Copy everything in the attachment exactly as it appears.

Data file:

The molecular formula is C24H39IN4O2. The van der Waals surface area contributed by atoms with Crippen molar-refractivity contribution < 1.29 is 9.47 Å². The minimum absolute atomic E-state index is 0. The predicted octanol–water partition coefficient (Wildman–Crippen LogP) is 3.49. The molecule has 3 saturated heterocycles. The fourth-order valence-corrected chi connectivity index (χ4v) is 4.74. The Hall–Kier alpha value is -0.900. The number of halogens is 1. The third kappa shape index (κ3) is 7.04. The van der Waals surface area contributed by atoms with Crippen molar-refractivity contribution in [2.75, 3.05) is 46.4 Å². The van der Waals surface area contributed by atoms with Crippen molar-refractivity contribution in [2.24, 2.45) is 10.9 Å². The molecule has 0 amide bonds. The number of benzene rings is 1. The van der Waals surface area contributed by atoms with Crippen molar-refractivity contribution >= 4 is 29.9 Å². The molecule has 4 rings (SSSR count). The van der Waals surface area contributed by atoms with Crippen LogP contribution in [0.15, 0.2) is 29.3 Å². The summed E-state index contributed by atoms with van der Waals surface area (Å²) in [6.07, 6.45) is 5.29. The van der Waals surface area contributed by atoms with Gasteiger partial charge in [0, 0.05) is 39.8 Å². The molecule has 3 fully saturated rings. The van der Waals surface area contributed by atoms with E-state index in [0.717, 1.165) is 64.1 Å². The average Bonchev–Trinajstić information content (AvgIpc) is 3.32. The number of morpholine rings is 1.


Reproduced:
The molecular formula is C24H39IN4O2. The van der Waals surface area contributed by atoms with Crippen molar-refractivity contribution < 1.29 is 9.47 Å². The minimum absolute atomic E-state index is 0. The predicted octanol–water partition coefficient (Wildman–Crippen LogP) is 3.49. The molecule has 3 saturated heterocycles. The fourth-order valence-corrected chi connectivity index (χ4v) is 4.74. The Hall–Kier alpha value is -0.900. The number of halogens is 1. The third kappa shape index (κ3) is 7.04. The van der Waals surface area contributed by atoms with Crippen molar-refractivity contribution in [2.75, 3.05) is 46.4 Å². The van der Waals surface area contributed by atoms with Crippen molar-refractivity contribution in [2.24, 2.45) is 10.9 Å². The molecule has 0 amide bonds. The number of benzene rings is 1. The van der Waals surface area contributed by atoms with Crippen molar-refractivity contribution >= 4 is 29.9 Å². The molecule has 4 rings (SSSR count). The van der Waals surface area contributed by atoms with Crippen LogP contribution in [0.15, 0.2) is 29.3 Å². The summed E-state index contributed by atoms with van der Waals surface area (Å²) in [6.07, 6.45) is 5.29. The van der Waals surface area contributed by atoms with Gasteiger partial charge in [0, 0.05) is 39.8 Å². The molecule has 3 fully saturated rings. The van der Waals surface area contributed by atoms with E-state index in [0.717, 1.165) is 64.1 Å². The average Bonchev–Trinajstić information content (AvgIpc) is 3.32. The number of morpholine rings is 1.